If you were challenged to hold just over 1,000 in-person out of office business meetings in 12 months, could you do it? That’s 83 meetings per month, 19 per week, 4 meetings every business day.
As it turns out, Pelham Street Capital’s founder Brian Meyer has been doing this for about a decade.
Meyer, for those of you who have not met him, is one of the most active and connected deal professionals in the country. With over 14,000 contacts in his personal database, he is a “super-Connector” in the deal community. Last Wednesday, we invited Meyer in to Axial HQ for a talk and an informal clinic on relationship management. He spent an hour with us sharing his story and explaining his approach to building and managing a personal network larger than most small cities.
Meyer’s abridged story begins in 1989 when he joined Lehman Brothers. Over the next thirteen years, he would go on to work on M&A deals at several leading investment banks including Lazard Frères, Goldman Sachs, Bear Stearns and Thomas Weisel Partners.
After leaving investment banking in 2004, Meyer set out to buy a small business and asked himself, “how do you close a deal?” When you break it down, it takes two main components: 1) a deal to look at and 2) money. Meyer decided to set about scheduling as many meetings as he could fit into a day. He sought out respected contacts and people who likely had access to either deals or capital. He believed that if he continued to meet with great people every day, something great would come of it. After every meeting, Meyer took detailed notes and added them to his business journal.
Over a nine-month period, Meyer had 735 meetings with senior deal professionals across industries, geographies, transactions sizes, and other criteria. It was during this chapter that Meyer learned that he loved being a “Connector” of people and deals. After nearly fifteen years of working for some of the most elite investment banks in the country, Meyer began an entrepreneurial career doing what he loved: “connecting people and deals”.
He was so effective that he caught the attention of the founder of Sun Capital Partners (who turned out to be his 713th meeting of 2004). The founder of Sun Capital recognized Meyer’s talent and began actively recruiting him. Meyer spent the next four years leading Sun Capital’s deal origination efforts, both in the U.S. and in Europe, creating thousands of relationships and building one of the most robust deal sourcing pipelines in the private equity business.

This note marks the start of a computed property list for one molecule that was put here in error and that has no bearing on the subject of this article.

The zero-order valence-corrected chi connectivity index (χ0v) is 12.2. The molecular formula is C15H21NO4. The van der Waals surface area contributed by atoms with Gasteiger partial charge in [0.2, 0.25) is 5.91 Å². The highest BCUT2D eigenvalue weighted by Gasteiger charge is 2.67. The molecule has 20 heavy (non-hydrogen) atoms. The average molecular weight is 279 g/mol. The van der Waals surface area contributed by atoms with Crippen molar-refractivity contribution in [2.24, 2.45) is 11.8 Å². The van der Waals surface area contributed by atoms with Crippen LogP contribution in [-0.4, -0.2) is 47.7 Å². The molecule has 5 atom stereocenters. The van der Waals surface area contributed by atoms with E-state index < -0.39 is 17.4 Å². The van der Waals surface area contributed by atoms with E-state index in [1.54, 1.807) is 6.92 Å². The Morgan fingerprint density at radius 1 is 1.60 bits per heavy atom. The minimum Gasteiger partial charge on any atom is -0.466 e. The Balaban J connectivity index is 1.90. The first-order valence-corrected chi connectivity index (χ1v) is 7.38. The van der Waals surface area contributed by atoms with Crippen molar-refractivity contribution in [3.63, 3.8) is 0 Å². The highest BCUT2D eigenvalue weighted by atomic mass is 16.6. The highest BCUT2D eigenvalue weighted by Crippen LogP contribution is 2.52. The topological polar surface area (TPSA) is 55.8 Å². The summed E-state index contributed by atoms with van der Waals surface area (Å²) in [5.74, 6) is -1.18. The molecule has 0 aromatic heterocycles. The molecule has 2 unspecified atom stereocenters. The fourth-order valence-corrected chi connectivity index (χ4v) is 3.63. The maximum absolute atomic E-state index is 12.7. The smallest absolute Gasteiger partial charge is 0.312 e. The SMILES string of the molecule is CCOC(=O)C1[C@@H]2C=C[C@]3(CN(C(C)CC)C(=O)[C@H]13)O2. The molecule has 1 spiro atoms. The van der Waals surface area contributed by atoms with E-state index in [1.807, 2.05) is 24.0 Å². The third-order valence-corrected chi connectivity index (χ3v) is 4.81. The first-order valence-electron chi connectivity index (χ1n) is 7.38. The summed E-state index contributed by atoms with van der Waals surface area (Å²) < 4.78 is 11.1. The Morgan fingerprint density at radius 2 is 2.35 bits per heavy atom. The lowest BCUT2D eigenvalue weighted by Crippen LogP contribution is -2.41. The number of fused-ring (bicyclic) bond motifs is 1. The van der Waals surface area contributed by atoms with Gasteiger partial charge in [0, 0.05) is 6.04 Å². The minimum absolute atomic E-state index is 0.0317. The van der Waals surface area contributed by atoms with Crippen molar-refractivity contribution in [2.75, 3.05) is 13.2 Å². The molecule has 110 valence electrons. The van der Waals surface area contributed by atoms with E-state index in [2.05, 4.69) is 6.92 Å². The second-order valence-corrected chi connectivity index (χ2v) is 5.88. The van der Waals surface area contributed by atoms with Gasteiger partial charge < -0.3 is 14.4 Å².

When Meyer departed from Sun Capital in 2009, he returned to his work as an entrepreneur and formed Pelham Street Capital; he hasn’t stopped having meetings since. Pelham Street simply connects “deals and money” by introducing 1) deals to people with money and 2) money to people with deals. That is all. Meyer’s “secret sauce” is that, after two decades of doing deals and developing deep relationships with his contacts, he is able to figure out which deals, based on their individual deal dynamics, would fit best with which of his clients, making the process more efficient for everyone involved.
On Wednesday, when Meyer visited with the Axial team, he explained a few of the things he’s learned over the years. For him, it all starts with personalized correspondence with the people he’s met. Meyer’s approach is simple but requires tremendous daily discipline: there is no point in having meetings if you don’t take notes; there is no point in taking notes if you just have a stack of notebooks and a database; and there’s no point in having a database if you don’t use it systematically. Meyer knows that his database isn’t the end, but rather one of the key means to having effective business relationships. He remarked at how he often talks with people who claim to have certain relationships, but when asked who they know at the stated firm, it’s obvious that their connections are weak and cursory. The trick, Meyer told us, is to have frequent communication with the right people and to keep your relationships conflict-free, transparent and informed. “Trust, discretion and confidentiality are critical to having strong relationships within the deal world.”
Meyer was quick to point out that what he does isn’t complicated – it just takes a lot of hard, consistent work. “Anyone could do what I do,” said Meyer, “it just takes three things: 1) Hustle, 2) Trusted Relationships, and 3) Organization.”